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Each egg provides unique canvas for pysanky artist

| Monday, March 14, 2005

Julia Urdenis is passionate about egg-shaped art.

For about 35 years, the 67-year-old Hungarian artist has practiced pysanky, a style of Ukrainian egg decorating that originated more than 2000 years ago.

At age 13, Urdenis came to America with her family and eventually made a home in Bentleyville.

The inside of her house resembles an art gallery, with glass cases of her pysanky eggs found in just about every room.

Urdenis said she simply cannot part with the coveted creations she proudly displays for guests.

Traditionally, pysanky eggs are given as gifts to convey good will and friendship and to symbolize the renewal of life and new beginnings associated with spring.

In creating pysanky eggs, Urdenis first uses a kistka, a tool that resembles an ink fountain pen.

She scrapes the metal tip of the kistka on a disc of beeswax, heats it with a blessed candle and draws a design on the egg.

The wax placed on the egg protects the areas that will remain white. The egg is then dipped in a light-colored dye, usually yellow.

More wax is applied to areas of the egg intended to stay yellow.

Then the egg subsequently is dipped in a darker dye.

The process is repeated many times, depending on how many colors are to be used.

Finally, the entire egg is heated and the wax is wiped away to reveal the completed design, a multi-colored work of art with many intricate designs.

After the egg is painted, Urdenis removes the egg white and yolk. Varnish is applied to the shell to give it a lasting shine.

While the concept of creating pysanky is simple, mastering the technique takes years, Urdenis said.

But there is much more to it than simply creating a visually appealing egg.

Some of the symbols hold special meanings.

"Let's say your neighbor had a poor harvest; you put some wheat on it to wish him luck," Urdenis said. "Say you know a couple that had been infertile. Then you put a rooster on it so they do become fertile. Butterflies mean resurrection."

Pysanky eggs are most popular during the Easter season.

Urdenis said her love for creating the masterpieces is constant and sometimes approaches obsession.

"I won't go to bed tonight until I finish that egg," she said of one project on her work table.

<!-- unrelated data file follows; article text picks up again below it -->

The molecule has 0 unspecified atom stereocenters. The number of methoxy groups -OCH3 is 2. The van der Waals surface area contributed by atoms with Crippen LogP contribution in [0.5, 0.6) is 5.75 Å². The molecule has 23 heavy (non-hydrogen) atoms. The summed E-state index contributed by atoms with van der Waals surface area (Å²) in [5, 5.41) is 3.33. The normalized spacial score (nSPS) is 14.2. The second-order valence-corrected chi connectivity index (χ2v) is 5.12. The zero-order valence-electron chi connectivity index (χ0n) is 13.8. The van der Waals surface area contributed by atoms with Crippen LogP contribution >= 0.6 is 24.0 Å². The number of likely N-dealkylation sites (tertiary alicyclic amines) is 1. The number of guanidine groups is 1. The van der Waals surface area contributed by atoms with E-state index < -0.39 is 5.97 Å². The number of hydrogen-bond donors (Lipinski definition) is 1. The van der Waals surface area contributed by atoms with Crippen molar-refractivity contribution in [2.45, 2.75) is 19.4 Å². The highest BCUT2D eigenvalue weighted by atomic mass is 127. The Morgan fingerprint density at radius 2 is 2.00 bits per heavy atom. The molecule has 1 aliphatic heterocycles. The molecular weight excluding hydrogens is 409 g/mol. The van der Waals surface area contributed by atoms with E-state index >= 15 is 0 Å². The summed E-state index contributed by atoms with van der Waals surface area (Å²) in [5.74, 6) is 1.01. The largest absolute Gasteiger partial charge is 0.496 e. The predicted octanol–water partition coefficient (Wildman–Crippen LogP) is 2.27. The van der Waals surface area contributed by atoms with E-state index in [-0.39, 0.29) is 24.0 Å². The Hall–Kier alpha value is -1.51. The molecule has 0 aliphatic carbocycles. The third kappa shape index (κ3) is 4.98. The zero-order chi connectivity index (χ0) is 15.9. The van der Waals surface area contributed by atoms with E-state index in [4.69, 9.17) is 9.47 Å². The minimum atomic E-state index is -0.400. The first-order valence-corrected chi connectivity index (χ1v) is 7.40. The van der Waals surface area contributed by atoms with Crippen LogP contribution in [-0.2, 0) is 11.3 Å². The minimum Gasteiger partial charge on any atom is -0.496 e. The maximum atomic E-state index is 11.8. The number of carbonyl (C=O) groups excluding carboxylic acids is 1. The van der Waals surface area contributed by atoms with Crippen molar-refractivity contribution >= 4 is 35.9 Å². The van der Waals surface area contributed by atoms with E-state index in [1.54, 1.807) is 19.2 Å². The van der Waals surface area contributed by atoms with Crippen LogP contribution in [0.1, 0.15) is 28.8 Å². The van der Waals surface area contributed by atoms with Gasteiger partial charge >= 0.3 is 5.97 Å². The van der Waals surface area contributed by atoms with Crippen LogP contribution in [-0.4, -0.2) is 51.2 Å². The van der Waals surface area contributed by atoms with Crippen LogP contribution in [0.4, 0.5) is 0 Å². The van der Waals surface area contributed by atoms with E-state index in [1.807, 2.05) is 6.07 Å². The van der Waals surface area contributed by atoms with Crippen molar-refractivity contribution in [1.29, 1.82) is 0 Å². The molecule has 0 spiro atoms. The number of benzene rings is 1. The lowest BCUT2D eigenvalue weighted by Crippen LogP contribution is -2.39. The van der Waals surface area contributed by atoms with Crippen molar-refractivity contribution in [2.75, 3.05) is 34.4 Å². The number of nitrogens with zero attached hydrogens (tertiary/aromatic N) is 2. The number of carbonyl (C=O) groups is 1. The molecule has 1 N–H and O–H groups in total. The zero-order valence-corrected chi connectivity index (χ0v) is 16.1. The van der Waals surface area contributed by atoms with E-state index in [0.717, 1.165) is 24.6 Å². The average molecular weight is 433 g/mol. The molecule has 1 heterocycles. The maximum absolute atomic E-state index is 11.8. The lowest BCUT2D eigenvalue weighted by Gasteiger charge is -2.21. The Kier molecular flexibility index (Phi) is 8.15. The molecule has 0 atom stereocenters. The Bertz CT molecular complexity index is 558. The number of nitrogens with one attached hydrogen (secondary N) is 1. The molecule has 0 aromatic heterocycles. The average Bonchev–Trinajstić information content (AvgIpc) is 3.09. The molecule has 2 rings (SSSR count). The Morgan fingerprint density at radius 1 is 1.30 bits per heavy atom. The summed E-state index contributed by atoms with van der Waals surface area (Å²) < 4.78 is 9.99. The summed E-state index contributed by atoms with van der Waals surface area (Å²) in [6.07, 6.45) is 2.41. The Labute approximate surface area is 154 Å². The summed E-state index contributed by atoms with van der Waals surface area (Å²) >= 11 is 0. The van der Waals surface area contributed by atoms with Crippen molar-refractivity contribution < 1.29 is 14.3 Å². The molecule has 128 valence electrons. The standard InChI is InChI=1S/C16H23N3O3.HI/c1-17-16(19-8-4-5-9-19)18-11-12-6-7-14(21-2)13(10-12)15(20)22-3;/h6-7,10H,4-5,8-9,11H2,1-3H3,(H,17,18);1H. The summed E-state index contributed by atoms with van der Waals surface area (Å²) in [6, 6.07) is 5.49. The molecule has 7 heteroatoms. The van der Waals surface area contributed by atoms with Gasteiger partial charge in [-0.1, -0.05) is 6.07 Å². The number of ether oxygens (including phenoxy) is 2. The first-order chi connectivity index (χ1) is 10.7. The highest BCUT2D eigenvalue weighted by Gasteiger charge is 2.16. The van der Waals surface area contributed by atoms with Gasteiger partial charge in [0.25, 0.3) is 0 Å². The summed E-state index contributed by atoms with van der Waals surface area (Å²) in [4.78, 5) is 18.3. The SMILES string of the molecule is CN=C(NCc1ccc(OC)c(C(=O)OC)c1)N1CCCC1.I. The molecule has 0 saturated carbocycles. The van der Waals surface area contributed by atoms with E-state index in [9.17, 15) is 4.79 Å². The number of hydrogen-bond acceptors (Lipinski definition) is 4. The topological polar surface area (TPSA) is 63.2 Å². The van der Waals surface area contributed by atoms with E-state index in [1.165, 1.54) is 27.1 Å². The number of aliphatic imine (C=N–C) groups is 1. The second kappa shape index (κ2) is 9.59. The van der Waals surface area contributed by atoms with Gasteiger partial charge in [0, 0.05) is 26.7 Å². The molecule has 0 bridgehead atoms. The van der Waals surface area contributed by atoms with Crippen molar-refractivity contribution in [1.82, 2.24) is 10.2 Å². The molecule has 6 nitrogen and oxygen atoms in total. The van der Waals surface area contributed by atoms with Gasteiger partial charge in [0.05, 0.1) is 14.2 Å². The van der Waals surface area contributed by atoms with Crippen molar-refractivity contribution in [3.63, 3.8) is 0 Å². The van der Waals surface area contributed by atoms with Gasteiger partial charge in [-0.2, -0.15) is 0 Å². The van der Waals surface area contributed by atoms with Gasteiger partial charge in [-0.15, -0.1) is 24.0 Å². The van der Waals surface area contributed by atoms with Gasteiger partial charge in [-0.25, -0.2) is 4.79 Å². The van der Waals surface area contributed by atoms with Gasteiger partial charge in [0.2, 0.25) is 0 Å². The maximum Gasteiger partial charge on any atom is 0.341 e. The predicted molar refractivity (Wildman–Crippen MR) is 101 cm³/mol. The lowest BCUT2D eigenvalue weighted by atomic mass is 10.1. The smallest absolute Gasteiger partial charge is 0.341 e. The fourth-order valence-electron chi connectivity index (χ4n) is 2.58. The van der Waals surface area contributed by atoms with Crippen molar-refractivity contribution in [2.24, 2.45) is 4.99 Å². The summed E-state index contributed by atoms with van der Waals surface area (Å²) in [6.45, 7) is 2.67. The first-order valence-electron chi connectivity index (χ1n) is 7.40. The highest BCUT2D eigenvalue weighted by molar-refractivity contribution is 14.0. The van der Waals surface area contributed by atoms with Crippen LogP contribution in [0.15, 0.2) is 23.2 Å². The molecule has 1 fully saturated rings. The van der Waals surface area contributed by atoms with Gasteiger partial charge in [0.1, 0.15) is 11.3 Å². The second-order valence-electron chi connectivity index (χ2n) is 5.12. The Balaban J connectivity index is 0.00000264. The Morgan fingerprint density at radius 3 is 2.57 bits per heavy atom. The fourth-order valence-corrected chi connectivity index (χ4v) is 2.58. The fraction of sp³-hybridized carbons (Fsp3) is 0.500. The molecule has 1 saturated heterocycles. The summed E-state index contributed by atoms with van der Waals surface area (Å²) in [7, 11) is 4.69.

The effort and care Urdenis invests in her egg creations is evident.

The pysanky perfectionist spends 15 to 20 hours on each egg.

And when one breaks?

"You cry. Then you make scrambled eggs," Urdenis said with a smile.

The artist said the process demands precision, patience and a steady hand, attributes she learned as a painter in a family of artists.

"It's in my blood, so to speak," she said.

While Urdenis sometimes tries to duplicate her designs, no two eggs come out exactly the same because the dyes set differently each time.

Revealing the finished product is always a surprise for Urdenis.

For years, she has sold her decorated eggs.

The proceeds help restock her pysanky materials and she donates the remainder of the profit to her church, Holy Resurrection Orthodox Church in Belle Vernon.

"My husband is president of the church council, so I've got to do something for the church or he'll kill me," Urdenis said jokingly. "I think that's my way of contributing."

Some of Urdenis' eggs represent many ethnicities and have become collectors' favorites.

She said her Irish-themed eggs, which feature shamrock designs, are her best sellers.

To Urdenis, the shape of an egg provides a unique and challenging canvas.

"The egg dictates it to me," she said of her designs. "I love the art form. It is intertwined with tradition."

Urdenis recognizes the history behind pysanky and has made the creative process her own precious art form.

The next step for her is to teach the discipline to children.

"They say that as long as someone is making pysanky, the world will never end," Urdenis said.

To purchase pysanky eggs, call (724) 239-3764.

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